Amy Jo Kim, The Do-Gooder

Gaming has the power to transform virtually every field of human endeavor, says Amy Jo Kim. Kim isn't talking about gamification, which frequently devolves into tacking a point system onto routine activities. She's talking about how game design can help humanity move toward making the world a better place—for everyone.

Kim, who has a doctorate in behavioral science, has done systems design for several blockbuster games. The most successful games, she says, guide players through choices and challenges on a "journey toward mastery." A good game helps players achieve a state of "flow" that can make skill acquisition fun. She calls this game thinking.

As technologies such as 5G, Wi-Fi 6, and AI evolve, games can move people toward action in an entertaining way. Customers reveal useful insights about their needs and preferences while playing "games," Kim notes. "Cloud-based technology enables the analysis of very large datasets that can grow smarter over time," she says. Companies can use the data to increase personalization and improve the player experience. By sharpening employees' skills and expanding their creative capabilities, these data-driven experiences can lead to breakthroughs in fields as diverse as healthcare, science, education, and finance.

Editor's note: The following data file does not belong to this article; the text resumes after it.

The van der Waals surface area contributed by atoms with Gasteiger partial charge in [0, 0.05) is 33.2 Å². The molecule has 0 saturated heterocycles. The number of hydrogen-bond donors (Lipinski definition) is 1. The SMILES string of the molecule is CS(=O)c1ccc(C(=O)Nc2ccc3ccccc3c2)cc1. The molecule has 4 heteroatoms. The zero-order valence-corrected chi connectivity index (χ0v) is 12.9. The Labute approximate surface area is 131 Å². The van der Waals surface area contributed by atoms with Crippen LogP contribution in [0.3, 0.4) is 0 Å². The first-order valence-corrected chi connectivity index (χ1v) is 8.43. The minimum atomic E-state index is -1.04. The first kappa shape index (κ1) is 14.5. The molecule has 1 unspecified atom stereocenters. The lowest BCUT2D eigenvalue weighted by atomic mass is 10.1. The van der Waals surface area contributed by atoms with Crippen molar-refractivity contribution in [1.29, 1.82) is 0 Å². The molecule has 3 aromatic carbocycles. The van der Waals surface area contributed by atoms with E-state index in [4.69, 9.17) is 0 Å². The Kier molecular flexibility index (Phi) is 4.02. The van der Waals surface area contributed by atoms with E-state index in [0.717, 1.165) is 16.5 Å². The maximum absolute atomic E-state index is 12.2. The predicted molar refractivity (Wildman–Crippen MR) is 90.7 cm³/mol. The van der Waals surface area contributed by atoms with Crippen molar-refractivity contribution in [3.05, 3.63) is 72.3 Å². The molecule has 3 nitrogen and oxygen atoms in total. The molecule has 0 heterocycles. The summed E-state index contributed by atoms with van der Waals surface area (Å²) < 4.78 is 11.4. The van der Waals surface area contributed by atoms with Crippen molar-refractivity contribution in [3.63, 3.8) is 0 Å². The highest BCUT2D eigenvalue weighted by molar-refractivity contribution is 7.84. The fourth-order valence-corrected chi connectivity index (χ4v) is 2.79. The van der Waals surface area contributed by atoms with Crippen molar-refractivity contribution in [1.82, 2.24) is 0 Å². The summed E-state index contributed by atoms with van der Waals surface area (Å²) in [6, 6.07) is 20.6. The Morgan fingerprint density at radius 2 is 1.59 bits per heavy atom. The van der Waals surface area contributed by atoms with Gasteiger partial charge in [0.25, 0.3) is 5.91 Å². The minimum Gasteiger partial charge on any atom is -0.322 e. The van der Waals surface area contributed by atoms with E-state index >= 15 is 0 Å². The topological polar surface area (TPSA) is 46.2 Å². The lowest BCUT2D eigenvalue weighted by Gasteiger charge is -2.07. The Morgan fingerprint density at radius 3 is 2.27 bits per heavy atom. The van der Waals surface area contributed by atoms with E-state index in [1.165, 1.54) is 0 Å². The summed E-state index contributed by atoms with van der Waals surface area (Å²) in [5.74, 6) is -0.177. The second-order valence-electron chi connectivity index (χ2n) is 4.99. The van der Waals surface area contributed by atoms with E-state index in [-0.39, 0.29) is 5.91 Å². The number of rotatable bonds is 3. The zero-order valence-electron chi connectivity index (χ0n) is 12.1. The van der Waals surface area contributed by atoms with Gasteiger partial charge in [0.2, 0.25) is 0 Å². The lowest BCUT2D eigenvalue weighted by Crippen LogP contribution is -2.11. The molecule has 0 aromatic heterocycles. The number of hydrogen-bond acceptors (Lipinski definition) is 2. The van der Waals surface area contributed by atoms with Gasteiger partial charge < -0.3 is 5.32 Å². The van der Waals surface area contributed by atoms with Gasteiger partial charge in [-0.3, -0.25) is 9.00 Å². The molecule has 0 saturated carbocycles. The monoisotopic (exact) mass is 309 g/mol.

Game thinking can also bring people together in socially constructive ways, notes Kim, whose specialty is in cooperative gaming. "It's a way to engage people over time and to help them collaborate in something larger than themselves," she says. That can mean organizing communities around philanthropic efforts, creating common ground to peacefully resolve long-standing conflicts, and helping experts from seemingly disparate fields work together in solving a problem.